Piet Mondrian’s My New York City was recently discovered to have been hanging upside down on screen for the last 75 years, making for a cultural tale that was practically designed to go viral. Not surprisingly, some of those who keep it have read it as positive evidence of a “modern art” scam. How good is Mondrian, if there is no one else over the last three-quarters of a century can it be said that his paintings are not tilted to the right? That’s not a convincing critique, of course: My New York City dating back to 1941, by then Mondrian’s work had long since become hard even by abstract art standards, using only lines and blocks of color.
“The way the image hangs at the moment shows thickened colorful stripes at the bottom, suggesting a very simplified version of the skyline,” he wrote. GuardianPhilip Oltermann.
But “the same oil painting named and the same size, New York Citywhich is on display in Paris at the Center Pompidou, has bolded lines at the top,” and “studio photo of Mondrian, taken a few days after the artist’s death and published in the American lifestyle magazine City and country in June 1944, also shows the same picture sitting on a horse in the opposite way.” Those are just clues that Susanne Meyer-Büser, curator of the art collection from North Rhine-Westphalia, put together to diagnose the current mis-orientation.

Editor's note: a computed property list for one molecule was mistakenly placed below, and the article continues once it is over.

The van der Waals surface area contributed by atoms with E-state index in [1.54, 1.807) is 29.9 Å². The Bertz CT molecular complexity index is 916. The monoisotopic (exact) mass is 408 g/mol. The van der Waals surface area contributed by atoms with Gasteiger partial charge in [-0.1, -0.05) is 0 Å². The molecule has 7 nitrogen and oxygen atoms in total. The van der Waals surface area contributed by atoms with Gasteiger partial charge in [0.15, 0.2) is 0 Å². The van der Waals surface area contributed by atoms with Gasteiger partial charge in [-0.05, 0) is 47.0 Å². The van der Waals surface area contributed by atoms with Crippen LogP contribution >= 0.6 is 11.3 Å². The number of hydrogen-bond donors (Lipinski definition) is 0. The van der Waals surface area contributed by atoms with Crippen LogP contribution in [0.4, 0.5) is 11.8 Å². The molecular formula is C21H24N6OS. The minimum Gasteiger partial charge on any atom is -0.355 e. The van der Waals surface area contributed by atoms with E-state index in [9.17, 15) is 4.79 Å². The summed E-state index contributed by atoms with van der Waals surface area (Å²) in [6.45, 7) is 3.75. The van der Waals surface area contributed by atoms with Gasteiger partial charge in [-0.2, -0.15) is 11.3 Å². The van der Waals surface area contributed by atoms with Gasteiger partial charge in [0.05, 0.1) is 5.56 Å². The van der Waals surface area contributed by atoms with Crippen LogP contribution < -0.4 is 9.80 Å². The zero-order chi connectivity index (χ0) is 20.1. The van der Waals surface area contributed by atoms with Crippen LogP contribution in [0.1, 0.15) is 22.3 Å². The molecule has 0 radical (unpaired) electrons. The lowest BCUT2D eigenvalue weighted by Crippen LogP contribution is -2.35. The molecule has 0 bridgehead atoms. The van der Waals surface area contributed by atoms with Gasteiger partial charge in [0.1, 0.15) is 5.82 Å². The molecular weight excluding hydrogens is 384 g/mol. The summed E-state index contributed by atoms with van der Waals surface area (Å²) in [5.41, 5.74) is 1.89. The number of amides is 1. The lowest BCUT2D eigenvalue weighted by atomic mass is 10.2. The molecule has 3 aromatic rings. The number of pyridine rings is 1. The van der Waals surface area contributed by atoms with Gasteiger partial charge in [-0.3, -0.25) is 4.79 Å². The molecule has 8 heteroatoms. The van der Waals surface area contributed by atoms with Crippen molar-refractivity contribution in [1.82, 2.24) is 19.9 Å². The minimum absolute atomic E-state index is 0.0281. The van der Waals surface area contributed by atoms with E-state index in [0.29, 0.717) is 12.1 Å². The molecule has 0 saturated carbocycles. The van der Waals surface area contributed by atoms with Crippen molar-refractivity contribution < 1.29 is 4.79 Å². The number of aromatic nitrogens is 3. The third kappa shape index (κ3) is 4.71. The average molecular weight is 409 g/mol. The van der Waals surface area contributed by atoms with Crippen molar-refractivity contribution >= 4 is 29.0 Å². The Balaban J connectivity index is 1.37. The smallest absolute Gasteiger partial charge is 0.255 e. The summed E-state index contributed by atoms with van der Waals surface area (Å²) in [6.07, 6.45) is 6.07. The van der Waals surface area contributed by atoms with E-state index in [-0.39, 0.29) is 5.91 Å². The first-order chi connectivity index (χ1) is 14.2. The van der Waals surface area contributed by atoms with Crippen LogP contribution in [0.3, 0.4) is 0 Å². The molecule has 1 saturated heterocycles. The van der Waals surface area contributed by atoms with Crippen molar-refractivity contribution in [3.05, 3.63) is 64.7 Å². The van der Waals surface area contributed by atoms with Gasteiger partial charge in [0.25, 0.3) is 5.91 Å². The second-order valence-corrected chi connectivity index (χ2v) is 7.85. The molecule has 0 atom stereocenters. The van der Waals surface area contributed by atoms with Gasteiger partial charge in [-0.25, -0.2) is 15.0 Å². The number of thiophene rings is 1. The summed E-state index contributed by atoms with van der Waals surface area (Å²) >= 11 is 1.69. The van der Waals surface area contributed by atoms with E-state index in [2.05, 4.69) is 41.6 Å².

Regardless, My New York City will remain as is. The eight-decade-old strip of painted tape that Mondrian used to assemble his black, yellow, red, and blue grille “is already very loose and hanging by a thread,” says Meyer-Büser. “If you turn it upside down now, gravity will pull it the other way.” An artist’s signature would usually be a distraction in a reverse work, but because he didn’t consider this particular work done, he never actually signed it—and if he had, of course, it would have hung properly in the first place. After all, it’s not hard to imagine having a rich aesthetic experience with the upside down Mondrian; can we say the same about, for example, upside down Last Supper?
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Based in Seoul, Colin Marshall writes and broadcaststs about the city, language and culture. The project includes a Substack newsletter Books about the City, book The Stateless City: Stroll through 21st Century Los Angeles and video series City in Cinema. Follow him on Twitter at @colinmarshall or on Facebook.